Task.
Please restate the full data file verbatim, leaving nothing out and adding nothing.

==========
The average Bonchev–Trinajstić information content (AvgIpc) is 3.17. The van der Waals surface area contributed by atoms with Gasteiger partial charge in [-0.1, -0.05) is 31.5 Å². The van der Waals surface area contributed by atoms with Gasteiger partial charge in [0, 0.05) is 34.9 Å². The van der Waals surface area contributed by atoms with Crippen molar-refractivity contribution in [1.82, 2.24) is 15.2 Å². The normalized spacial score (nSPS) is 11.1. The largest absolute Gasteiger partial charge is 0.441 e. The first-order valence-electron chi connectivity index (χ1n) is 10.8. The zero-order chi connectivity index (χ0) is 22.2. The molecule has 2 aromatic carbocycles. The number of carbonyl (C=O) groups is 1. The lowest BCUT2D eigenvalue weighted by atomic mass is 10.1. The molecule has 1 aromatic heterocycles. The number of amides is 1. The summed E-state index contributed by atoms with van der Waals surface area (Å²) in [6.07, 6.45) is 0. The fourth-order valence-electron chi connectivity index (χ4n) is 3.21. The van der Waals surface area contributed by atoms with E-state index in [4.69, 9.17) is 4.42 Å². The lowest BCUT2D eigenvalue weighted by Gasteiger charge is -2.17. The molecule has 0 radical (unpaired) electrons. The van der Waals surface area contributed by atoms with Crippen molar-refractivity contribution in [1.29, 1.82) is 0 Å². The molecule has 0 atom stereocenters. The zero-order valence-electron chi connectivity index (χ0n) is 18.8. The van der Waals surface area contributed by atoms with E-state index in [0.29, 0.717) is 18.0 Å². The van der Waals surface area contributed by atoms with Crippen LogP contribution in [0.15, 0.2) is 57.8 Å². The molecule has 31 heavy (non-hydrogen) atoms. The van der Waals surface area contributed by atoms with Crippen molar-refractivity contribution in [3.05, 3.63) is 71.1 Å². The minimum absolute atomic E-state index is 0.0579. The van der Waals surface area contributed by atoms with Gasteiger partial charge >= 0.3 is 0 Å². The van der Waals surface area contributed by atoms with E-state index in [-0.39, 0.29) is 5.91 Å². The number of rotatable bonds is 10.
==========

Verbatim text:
The average Bonchev–Trinajstić information content (AvgIpc) is 3.17. The van der Waals surface area contributed by atoms with Gasteiger partial charge in [-0.1, -0.05) is 31.5 Å². The van der Waals surface area contributed by atoms with Gasteiger partial charge in [0, 0.05) is 34.9 Å². The van der Waals surface area contributed by atoms with Crippen molar-refractivity contribution in [1.82, 2.24) is 15.2 Å². The normalized spacial score (nSPS) is 11.1. The largest absolute Gasteiger partial charge is 0.441 e. The first-order valence-electron chi connectivity index (χ1n) is 10.8. The zero-order chi connectivity index (χ0) is 22.2. The molecule has 2 aromatic carbocycles. The number of carbonyl (C=O) groups is 1. The lowest BCUT2D eigenvalue weighted by atomic mass is 10.1. The molecule has 1 aromatic heterocycles. The number of amides is 1. The summed E-state index contributed by atoms with van der Waals surface area (Å²) in [6.07, 6.45) is 0. The fourth-order valence-electron chi connectivity index (χ4n) is 3.21. The van der Waals surface area contributed by atoms with E-state index in [4.69, 9.17) is 4.42 Å². The lowest BCUT2D eigenvalue weighted by Gasteiger charge is -2.17. The molecule has 0 radical (unpaired) electrons. The van der Waals surface area contributed by atoms with Crippen molar-refractivity contribution in [1.29, 1.82) is 0 Å². The molecule has 0 atom stereocenters. The zero-order valence-electron chi connectivity index (χ0n) is 18.8. The van der Waals surface area contributed by atoms with E-state index in [0.29, 0.717) is 18.0 Å². The van der Waals surface area contributed by atoms with Crippen LogP contribution in [0.15, 0.2) is 57.8 Å². The molecule has 31 heavy (non-hydrogen) atoms. The van der Waals surface area contributed by atoms with Crippen molar-refractivity contribution in [3.05, 3.63) is 71.1 Å². The minimum absolute atomic E-state index is 0.0579. The van der Waals surface area contributed by atoms with Gasteiger partial charge >= 0.3 is 0 Å². The van der Waals surface area contributed by atoms with E-state index in [-0.39, 0.29) is 5.91 Å². The number of rotatable bonds is 10.